What is Cyber-Bullying?
Like traditional bullying, cyber-bullying involves an imbalance of power, aggression, and a negative action that is often repeated. It is done through socail media, email, instant messaging (IMing), chat room exchanges, Web site posts, or digital messages or images sent to a cellular phone and tablets.
How do kids bully each other in a high-tech world?
Cyberbullying can take many forms. It can include harassment, spreading rumours, impersonation, outing and trickery (distribute secrets) or exclusion.
- Exclusion: The process of designating who is a member of the “in-group” and who is an “outcast.” Students, particularly girls, will omit certain other girls from social media platforms, chat room conversations and so on.
- Flaming: A heated argument, frequently including offensive or vulgar language, that occurs in public communication environments, such as social media, discussion boards or groups, chat, or newsgroups. Flamers may use capitol letters and a range of visual images and symbols to add emotional intensity and anger to their messages.
- Outing: The public display, posting, or forwarding of personal communication or images, especially those that contain sensitive personal information or images that are sexual in nature. Mobile phone cameras/text messages are used as part of outing bullying. Reading saved text messages on each other’s phones can also be part of the outing process.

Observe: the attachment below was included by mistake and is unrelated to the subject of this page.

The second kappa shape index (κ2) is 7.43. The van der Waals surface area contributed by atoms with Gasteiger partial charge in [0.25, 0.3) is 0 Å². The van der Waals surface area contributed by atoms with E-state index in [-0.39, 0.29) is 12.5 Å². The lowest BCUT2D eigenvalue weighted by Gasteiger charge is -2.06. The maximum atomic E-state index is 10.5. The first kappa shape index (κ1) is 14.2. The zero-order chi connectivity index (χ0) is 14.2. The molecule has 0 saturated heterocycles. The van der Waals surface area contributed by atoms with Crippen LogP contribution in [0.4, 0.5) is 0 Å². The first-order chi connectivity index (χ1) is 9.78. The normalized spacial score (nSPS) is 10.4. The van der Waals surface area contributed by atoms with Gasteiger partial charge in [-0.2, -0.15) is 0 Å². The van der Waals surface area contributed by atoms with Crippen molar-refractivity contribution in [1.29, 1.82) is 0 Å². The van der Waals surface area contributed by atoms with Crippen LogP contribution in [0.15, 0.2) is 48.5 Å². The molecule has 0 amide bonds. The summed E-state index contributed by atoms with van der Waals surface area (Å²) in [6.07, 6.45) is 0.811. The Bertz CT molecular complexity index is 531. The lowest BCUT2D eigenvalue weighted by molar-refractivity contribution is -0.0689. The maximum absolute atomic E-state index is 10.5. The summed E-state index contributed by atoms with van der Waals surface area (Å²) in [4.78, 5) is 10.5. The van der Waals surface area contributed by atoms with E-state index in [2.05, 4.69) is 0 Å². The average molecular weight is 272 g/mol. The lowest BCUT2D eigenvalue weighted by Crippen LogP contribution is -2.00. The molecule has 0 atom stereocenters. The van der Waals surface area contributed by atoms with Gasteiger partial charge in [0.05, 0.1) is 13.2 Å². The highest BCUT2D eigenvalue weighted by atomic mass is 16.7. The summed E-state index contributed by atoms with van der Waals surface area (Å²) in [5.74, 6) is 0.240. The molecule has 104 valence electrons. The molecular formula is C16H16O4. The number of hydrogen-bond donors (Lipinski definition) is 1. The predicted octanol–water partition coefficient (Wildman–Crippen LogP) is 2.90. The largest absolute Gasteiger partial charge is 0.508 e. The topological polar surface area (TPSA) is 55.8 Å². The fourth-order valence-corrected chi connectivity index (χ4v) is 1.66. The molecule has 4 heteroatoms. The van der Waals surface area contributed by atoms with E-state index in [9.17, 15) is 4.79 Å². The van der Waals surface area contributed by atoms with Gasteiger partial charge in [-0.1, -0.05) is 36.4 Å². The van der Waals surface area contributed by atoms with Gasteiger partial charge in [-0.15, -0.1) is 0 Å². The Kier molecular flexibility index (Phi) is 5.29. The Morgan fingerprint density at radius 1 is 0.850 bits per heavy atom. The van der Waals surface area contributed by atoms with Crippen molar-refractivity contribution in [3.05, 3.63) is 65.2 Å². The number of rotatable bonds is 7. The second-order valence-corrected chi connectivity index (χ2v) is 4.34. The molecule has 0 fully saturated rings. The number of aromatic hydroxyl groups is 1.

- Trickery involves gaining an individual's trust and then using on line media to distribute their secrets.
- Cyber-stalking: Includes threats of harm, intimidation and/or offensive comments which are sent through personal communication channels. Frequently with cyber-stalking there is a threat, or at least a belief, that the virtual could become real stalking.
- E-mail: Sending a threatening e-mail to another, who then forwards it to additional people.
- Harassment: Sending hurtful messages, insults or threats to someone in a severe, persistent, or pervasive manner.
- Instant Messaging (IM): Several students log on to an IM platform and simultaneously “slam” one another.
- Websites: Bullies set up derogatory websites dedicated to one or more victims.
- Impersonation: Students may impersonate other students and make unpopular online comments, and even set up social media acounts that lead to the impersonated student being ostracized or further bullied in more traditional ways.
- Voting/Polling Booths: Creating online polling/voting booths, many at no cost, that allow others to vote online for “The Ugliest”, “Fattest”, “Dumbest” etc. Boy/Girl at their schools.
This list has been adapted from Russell A. Sabella, PhD. SchoolCounselor.com e-newsletter Issue #70 October 4th 2006 and a publication originally created for “Take a Stand. Lend a Hand. Stop Bullying Now!” a campaign of the Health Resources and Services Administration, U.S. Department of Health and Human Services. www.stopbullying.gov.